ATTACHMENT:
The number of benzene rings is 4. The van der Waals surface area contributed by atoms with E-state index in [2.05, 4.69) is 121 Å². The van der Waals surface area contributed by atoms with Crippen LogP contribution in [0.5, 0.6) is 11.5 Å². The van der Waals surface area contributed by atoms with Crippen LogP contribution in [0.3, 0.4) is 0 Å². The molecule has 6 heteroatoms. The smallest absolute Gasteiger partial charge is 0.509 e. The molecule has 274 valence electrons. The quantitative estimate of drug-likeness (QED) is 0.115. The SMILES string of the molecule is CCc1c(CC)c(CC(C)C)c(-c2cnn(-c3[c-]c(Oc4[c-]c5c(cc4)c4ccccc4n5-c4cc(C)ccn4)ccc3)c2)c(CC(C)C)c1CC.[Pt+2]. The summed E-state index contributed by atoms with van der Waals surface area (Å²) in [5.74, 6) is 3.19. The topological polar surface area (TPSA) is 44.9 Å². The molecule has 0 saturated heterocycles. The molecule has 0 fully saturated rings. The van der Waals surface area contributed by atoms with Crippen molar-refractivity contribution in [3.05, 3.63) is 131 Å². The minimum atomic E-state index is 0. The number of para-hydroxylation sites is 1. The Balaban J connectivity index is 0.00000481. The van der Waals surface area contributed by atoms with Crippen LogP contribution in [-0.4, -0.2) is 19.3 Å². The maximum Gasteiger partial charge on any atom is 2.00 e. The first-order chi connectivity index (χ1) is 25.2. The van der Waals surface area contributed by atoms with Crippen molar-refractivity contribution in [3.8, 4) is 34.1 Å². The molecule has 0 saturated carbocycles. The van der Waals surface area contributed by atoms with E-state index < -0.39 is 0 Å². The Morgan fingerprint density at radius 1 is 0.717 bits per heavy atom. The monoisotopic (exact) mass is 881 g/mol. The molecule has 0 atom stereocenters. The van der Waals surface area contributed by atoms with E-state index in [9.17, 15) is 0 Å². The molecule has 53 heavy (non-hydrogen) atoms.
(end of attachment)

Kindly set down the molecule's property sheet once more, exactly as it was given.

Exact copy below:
The number of benzene rings is 4. The van der Waals surface area contributed by atoms with E-state index in [2.05, 4.69) is 121 Å². The van der Waals surface area contributed by atoms with Crippen LogP contribution in [0.5, 0.6) is 11.5 Å². The van der Waals surface area contributed by atoms with Crippen LogP contribution in [0.3, 0.4) is 0 Å². The molecule has 6 heteroatoms. The smallest absolute Gasteiger partial charge is 0.509 e. The molecule has 274 valence electrons. The quantitative estimate of drug-likeness (QED) is 0.115. The SMILES string of the molecule is CCc1c(CC)c(CC(C)C)c(-c2cnn(-c3[c-]c(Oc4[c-]c5c(cc4)c4ccccc4n5-c4cc(C)ccn4)ccc3)c2)c(CC(C)C)c1CC.[Pt+2]. The summed E-state index contributed by atoms with van der Waals surface area (Å²) in [5.74, 6) is 3.19. The topological polar surface area (TPSA) is 44.9 Å². The molecule has 0 saturated heterocycles. The molecule has 0 fully saturated rings. The van der Waals surface area contributed by atoms with Crippen molar-refractivity contribution in [3.05, 3.63) is 131 Å². The minimum atomic E-state index is 0. The number of para-hydroxylation sites is 1. The Balaban J connectivity index is 0.00000481. The van der Waals surface area contributed by atoms with Crippen LogP contribution in [-0.4, -0.2) is 19.3 Å². The maximum Gasteiger partial charge on any atom is 2.00 e. The first-order chi connectivity index (χ1) is 25.2. The van der Waals surface area contributed by atoms with Crippen molar-refractivity contribution in [3.8, 4) is 34.1 Å². The molecule has 0 saturated carbocycles. The van der Waals surface area contributed by atoms with E-state index < -0.39 is 0 Å². The Morgan fingerprint density at radius 1 is 0.717 bits per heavy atom. The monoisotopic (exact) mass is 881 g/mol. The molecule has 0 atom stereocenters. The van der Waals surface area contributed by atoms with E-state index in [9.17, 15) is 0 Å². The molecule has 53 heavy (non-hydrogen) atoms.